I understand that OpenGL 4 and 3 are fairly similar, especially 3.1 and 4.1. With both being essentially released together, it can be difficult to understand the rationale for OpenGL 4.0/4.1.
In previous releases of OpenGL, minor version increments upward until substantial changes accumulated into a new major version. OpenGL 3.x and 4.x introduced backwards-incompatible API changes and then OpenGL 3.2 and 3.3 are said to be specifically branches of the 3 series which are not forward compatible while 3.1 is compatible with 4.1+
What key differences does OpenGL 4.1 offer compared with OpenGL 3.1 that warrant it to be classified under a new major version?
Bonus: Do any of the differences provide performance increases in any situations over GL3 or just accessibility?
Edit: Some extra findings based on answers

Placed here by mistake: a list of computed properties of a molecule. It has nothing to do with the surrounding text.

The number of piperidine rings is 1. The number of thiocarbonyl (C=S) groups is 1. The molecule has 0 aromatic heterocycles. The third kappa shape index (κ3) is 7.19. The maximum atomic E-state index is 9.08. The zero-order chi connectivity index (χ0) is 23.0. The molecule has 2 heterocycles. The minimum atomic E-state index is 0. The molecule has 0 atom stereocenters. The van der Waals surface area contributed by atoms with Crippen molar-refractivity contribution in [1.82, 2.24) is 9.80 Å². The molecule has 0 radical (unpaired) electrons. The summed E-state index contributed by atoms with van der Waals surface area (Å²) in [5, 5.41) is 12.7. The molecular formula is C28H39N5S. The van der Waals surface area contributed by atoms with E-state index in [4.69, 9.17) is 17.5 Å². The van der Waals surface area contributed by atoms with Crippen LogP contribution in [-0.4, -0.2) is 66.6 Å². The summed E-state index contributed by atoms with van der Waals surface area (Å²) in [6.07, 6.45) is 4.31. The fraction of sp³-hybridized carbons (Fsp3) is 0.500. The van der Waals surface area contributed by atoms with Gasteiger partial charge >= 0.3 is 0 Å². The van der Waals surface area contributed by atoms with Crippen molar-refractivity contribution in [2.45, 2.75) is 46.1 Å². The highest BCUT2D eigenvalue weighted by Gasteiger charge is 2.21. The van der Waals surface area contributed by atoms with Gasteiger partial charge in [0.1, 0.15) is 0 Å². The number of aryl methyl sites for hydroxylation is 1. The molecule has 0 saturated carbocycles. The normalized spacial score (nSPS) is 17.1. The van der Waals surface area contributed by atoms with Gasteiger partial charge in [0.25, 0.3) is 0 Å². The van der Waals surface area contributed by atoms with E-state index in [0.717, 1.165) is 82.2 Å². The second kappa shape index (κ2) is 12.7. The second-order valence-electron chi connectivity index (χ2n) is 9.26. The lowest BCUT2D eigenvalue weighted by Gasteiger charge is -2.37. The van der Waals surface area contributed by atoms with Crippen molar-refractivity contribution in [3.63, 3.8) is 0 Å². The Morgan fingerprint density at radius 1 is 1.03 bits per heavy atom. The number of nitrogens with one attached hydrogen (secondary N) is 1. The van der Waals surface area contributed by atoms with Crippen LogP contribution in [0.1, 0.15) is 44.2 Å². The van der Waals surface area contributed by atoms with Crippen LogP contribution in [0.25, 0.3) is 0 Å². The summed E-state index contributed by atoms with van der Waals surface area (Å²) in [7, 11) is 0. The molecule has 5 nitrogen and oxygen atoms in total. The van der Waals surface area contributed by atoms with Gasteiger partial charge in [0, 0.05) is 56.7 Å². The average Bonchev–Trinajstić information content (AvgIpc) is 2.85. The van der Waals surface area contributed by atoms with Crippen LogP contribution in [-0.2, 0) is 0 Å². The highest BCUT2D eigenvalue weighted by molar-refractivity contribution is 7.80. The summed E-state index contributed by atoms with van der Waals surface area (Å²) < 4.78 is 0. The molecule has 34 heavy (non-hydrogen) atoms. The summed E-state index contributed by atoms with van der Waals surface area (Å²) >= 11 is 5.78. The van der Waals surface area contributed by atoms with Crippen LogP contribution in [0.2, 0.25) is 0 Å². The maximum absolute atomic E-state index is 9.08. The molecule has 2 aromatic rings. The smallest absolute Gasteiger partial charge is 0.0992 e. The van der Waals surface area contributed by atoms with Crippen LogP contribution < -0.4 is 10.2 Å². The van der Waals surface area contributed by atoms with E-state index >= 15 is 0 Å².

OpenGL 3.3 was made to compliment OpenGL 4.0 to incorporate as much of the functionality as they could into older hardware. Choosing between OpenGL 3 and 4, 3.3 may be a better choice sometimes. 4.1 has added GL ES 2.0 compatibility however and some nice features.
One of the bigger workflow differences would be added GPU programing steps in the pipeline via the new tessellation shaders. Another would be multiple viewports to render to. I believe the new level of detail feature would change the workflow I'm using and perhaps other quite a bit, though I have not looked into this feature in depth.
Please let me know if you see any misconceptions or areas to improve.
Keynotes (apparently removed from answer while asking on meta.. For temporary reference of what the actual answer was.)
Khronos Group Release Of OpenGL 4.0 may be "easier to read" :)
- Sampler Objects
- Instanced Arrays and Shaders
texture_cube_map_array and texture_gather
GLSL 4.0 and dynamic LOD
- shader_subroutine and sample_shading
- Increase required sizes for texture/renderbuffers
- 64 bit floating point vertex attributes
- +2 Tesselation shaders